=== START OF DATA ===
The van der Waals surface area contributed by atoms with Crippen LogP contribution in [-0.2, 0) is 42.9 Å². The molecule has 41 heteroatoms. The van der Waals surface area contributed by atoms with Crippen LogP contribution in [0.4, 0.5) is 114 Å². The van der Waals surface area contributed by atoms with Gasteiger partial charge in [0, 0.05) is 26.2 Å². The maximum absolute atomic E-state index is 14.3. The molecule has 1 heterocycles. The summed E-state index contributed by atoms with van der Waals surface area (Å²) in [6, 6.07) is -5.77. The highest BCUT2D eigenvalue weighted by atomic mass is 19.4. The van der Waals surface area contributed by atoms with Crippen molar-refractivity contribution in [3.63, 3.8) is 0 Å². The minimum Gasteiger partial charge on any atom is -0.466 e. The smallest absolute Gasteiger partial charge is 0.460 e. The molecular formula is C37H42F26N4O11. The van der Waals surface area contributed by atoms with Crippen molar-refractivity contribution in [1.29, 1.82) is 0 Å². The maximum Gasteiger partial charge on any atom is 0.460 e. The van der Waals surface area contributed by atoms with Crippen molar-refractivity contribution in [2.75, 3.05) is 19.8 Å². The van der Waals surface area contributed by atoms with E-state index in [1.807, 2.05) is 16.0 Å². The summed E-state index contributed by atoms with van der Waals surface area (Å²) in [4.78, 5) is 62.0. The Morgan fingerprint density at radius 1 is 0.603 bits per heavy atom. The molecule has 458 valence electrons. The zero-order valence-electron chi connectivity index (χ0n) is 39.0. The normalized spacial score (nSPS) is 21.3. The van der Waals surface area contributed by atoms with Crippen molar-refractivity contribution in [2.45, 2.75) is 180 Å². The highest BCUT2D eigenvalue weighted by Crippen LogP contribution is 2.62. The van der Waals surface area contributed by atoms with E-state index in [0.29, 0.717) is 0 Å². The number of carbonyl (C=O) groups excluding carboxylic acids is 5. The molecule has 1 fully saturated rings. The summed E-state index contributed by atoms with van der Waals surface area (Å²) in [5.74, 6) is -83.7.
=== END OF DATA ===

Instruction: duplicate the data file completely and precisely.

The van der Waals surface area contributed by atoms with Crippen LogP contribution in [-0.2, 0) is 42.9 Å². The molecule has 41 heteroatoms. The van der Waals surface area contributed by atoms with Crippen LogP contribution in [0.4, 0.5) is 114 Å². The van der Waals surface area contributed by atoms with Gasteiger partial charge in [0, 0.05) is 26.2 Å². The maximum absolute atomic E-state index is 14.3. The molecule has 1 heterocycles. The summed E-state index contributed by atoms with van der Waals surface area (Å²) in [6, 6.07) is -5.77. The highest BCUT2D eigenvalue weighted by atomic mass is 19.4. The van der Waals surface area contributed by atoms with Crippen molar-refractivity contribution in [3.63, 3.8) is 0 Å². The minimum Gasteiger partial charge on any atom is -0.466 e. The smallest absolute Gasteiger partial charge is 0.460 e. The molecular formula is C37H42F26N4O11. The van der Waals surface area contributed by atoms with Crippen molar-refractivity contribution in [1.29, 1.82) is 0 Å². The maximum Gasteiger partial charge on any atom is 0.460 e. The van der Waals surface area contributed by atoms with Crippen molar-refractivity contribution in [2.75, 3.05) is 19.8 Å². The van der Waals surface area contributed by atoms with E-state index in [1.807, 2.05) is 16.0 Å². The summed E-state index contributed by atoms with van der Waals surface area (Å²) in [4.78, 5) is 62.0. The Morgan fingerprint density at radius 1 is 0.603 bits per heavy atom. The molecule has 458 valence electrons. The zero-order valence-electron chi connectivity index (χ0n) is 39.0. The normalized spacial score (nSPS) is 21.3. The van der Waals surface area contributed by atoms with Crippen molar-refractivity contribution in [2.45, 2.75) is 180 Å². The highest BCUT2D eigenvalue weighted by Crippen LogP contribution is 2.62. The van der Waals surface area contributed by atoms with E-state index in [0.29, 0.717) is 0 Å². The number of carbonyl (C=O) groups excluding carboxylic acids is 5. The molecule has 1 fully saturated rings. The summed E-state index contributed by atoms with van der Waals surface area (Å²) in [5.74, 6) is -83.7.